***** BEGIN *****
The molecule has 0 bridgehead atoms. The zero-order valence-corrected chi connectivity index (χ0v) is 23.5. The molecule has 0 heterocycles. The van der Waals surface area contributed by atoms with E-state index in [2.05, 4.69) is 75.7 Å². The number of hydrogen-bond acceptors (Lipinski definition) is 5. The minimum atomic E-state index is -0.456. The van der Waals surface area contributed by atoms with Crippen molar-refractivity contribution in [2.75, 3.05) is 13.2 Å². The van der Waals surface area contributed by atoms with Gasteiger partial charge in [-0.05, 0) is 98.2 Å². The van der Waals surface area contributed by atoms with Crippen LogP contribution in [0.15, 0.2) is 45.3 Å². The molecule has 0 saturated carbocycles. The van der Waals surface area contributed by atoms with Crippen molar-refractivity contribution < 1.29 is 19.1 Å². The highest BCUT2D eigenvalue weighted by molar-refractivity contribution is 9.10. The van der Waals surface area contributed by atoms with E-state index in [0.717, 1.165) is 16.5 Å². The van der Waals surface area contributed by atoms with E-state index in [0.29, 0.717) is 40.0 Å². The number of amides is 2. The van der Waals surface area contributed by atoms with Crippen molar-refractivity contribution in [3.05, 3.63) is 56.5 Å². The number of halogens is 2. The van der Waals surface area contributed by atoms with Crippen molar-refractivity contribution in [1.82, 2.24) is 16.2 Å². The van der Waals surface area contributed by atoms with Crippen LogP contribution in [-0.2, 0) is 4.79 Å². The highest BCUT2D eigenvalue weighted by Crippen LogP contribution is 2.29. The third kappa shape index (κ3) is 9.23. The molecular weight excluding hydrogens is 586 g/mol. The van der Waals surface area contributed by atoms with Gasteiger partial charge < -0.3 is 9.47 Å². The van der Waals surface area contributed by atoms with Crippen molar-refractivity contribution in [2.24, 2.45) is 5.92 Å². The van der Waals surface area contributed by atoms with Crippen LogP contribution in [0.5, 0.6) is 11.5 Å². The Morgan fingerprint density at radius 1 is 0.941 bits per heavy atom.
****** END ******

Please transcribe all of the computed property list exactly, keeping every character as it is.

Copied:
The molecule has 0 bridgehead atoms. The zero-order valence-corrected chi connectivity index (χ0v) is 23.5. The molecule has 0 heterocycles. The van der Waals surface area contributed by atoms with E-state index in [2.05, 4.69) is 75.7 Å². The number of hydrogen-bond acceptors (Lipinski definition) is 5. The minimum atomic E-state index is -0.456. The van der Waals surface area contributed by atoms with Crippen molar-refractivity contribution in [2.75, 3.05) is 13.2 Å². The van der Waals surface area contributed by atoms with Gasteiger partial charge in [-0.05, 0) is 98.2 Å². The van der Waals surface area contributed by atoms with Crippen LogP contribution in [0.15, 0.2) is 45.3 Å². The molecule has 0 saturated carbocycles. The van der Waals surface area contributed by atoms with Crippen molar-refractivity contribution < 1.29 is 19.1 Å². The highest BCUT2D eigenvalue weighted by molar-refractivity contribution is 9.10. The van der Waals surface area contributed by atoms with E-state index in [0.717, 1.165) is 16.5 Å². The van der Waals surface area contributed by atoms with E-state index in [0.29, 0.717) is 40.0 Å². The number of amides is 2. The van der Waals surface area contributed by atoms with Crippen molar-refractivity contribution in [3.05, 3.63) is 56.5 Å². The number of halogens is 2. The van der Waals surface area contributed by atoms with Crippen molar-refractivity contribution in [1.82, 2.24) is 16.2 Å². The van der Waals surface area contributed by atoms with Crippen LogP contribution in [-0.2, 0) is 4.79 Å². The highest BCUT2D eigenvalue weighted by Crippen LogP contribution is 2.29. The third kappa shape index (κ3) is 9.23. The molecular weight excluding hydrogens is 586 g/mol. The van der Waals surface area contributed by atoms with Gasteiger partial charge < -0.3 is 9.47 Å². The van der Waals surface area contributed by atoms with Crippen molar-refractivity contribution in [2.24, 2.45) is 5.92 Å². The van der Waals surface area contributed by atoms with Crippen LogP contribution in [0.5, 0.6) is 11.5 Å². The Morgan fingerprint density at radius 1 is 0.941 bits per heavy atom.